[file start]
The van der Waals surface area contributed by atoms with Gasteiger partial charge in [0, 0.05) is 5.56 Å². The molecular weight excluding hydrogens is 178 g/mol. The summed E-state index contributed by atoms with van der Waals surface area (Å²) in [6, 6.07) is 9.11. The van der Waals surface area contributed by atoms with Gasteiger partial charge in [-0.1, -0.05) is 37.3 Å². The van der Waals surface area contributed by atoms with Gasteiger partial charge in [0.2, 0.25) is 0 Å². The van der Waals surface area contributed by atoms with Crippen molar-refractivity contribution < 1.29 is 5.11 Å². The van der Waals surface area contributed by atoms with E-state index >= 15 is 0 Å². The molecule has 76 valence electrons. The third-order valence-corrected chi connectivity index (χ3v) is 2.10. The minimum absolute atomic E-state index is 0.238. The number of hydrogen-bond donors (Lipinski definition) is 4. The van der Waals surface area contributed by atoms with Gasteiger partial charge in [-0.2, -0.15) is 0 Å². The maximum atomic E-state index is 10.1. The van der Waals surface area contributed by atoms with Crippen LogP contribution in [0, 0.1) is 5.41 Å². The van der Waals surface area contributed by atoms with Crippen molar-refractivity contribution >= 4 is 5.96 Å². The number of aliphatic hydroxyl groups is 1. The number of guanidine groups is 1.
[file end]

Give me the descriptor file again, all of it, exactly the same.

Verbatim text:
The van der Waals surface area contributed by atoms with Gasteiger partial charge in [0, 0.05) is 5.56 Å². The molecular weight excluding hydrogens is 178 g/mol. The summed E-state index contributed by atoms with van der Waals surface area (Å²) in [6, 6.07) is 9.11. The van der Waals surface area contributed by atoms with Gasteiger partial charge in [-0.1, -0.05) is 37.3 Å². The van der Waals surface area contributed by atoms with Gasteiger partial charge in [0.2, 0.25) is 0 Å². The van der Waals surface area contributed by atoms with Crippen molar-refractivity contribution < 1.29 is 5.11 Å². The van der Waals surface area contributed by atoms with E-state index >= 15 is 0 Å². The molecule has 76 valence electrons. The third-order valence-corrected chi connectivity index (χ3v) is 2.10. The minimum absolute atomic E-state index is 0.238. The number of hydrogen-bond donors (Lipinski definition) is 4. The van der Waals surface area contributed by atoms with Gasteiger partial charge in [-0.2, -0.15) is 0 Å². The maximum atomic E-state index is 10.1. The van der Waals surface area contributed by atoms with Crippen LogP contribution in [0, 0.1) is 5.41 Å². The van der Waals surface area contributed by atoms with Crippen molar-refractivity contribution >= 4 is 5.96 Å². The number of aliphatic hydroxyl groups is 1. The number of guanidine groups is 1.